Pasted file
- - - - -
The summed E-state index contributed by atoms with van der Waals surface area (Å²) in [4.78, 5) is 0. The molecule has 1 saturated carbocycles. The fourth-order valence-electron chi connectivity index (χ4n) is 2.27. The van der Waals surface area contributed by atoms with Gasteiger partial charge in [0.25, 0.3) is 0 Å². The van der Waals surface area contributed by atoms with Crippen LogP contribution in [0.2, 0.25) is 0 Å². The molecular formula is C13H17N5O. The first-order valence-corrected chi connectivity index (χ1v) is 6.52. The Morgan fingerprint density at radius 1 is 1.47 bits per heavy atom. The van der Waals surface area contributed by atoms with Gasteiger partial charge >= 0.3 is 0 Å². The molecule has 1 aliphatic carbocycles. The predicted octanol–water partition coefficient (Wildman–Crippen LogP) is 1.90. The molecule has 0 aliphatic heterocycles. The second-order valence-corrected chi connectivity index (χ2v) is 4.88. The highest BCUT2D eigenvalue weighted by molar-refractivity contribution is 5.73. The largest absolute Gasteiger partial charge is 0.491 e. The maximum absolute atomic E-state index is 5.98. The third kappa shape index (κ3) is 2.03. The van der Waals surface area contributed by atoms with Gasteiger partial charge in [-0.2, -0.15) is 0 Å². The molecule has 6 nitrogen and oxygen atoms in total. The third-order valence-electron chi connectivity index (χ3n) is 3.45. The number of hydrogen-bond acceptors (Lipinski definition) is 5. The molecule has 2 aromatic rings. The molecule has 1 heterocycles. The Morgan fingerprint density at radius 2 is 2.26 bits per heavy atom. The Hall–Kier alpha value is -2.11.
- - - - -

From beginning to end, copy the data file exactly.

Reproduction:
The summed E-state index contributed by atoms with van der Waals surface area (Å²) in [4.78, 5) is 0. The molecule has 1 saturated carbocycles. The fourth-order valence-electron chi connectivity index (χ4n) is 2.27. The van der Waals surface area contributed by atoms with Gasteiger partial charge in [0.25, 0.3) is 0 Å². The van der Waals surface area contributed by atoms with Crippen LogP contribution in [0.2, 0.25) is 0 Å². The molecular formula is C13H17N5O. The first-order valence-corrected chi connectivity index (χ1v) is 6.52. The Morgan fingerprint density at radius 1 is 1.47 bits per heavy atom. The van der Waals surface area contributed by atoms with Gasteiger partial charge >= 0.3 is 0 Å². The molecule has 1 aliphatic carbocycles. The predicted octanol–water partition coefficient (Wildman–Crippen LogP) is 1.90. The molecule has 0 aliphatic heterocycles. The second-order valence-corrected chi connectivity index (χ2v) is 4.88. The highest BCUT2D eigenvalue weighted by molar-refractivity contribution is 5.73. The largest absolute Gasteiger partial charge is 0.491 e. The maximum absolute atomic E-state index is 5.98. The third kappa shape index (κ3) is 2.03. The van der Waals surface area contributed by atoms with Gasteiger partial charge in [-0.2, -0.15) is 0 Å². The molecule has 6 nitrogen and oxygen atoms in total. The third-order valence-electron chi connectivity index (χ3n) is 3.45. The number of hydrogen-bond acceptors (Lipinski definition) is 5. The molecule has 2 aromatic rings. The molecule has 1 heterocycles. The Morgan fingerprint density at radius 2 is 2.26 bits per heavy atom. The Hall–Kier alpha value is -2.11.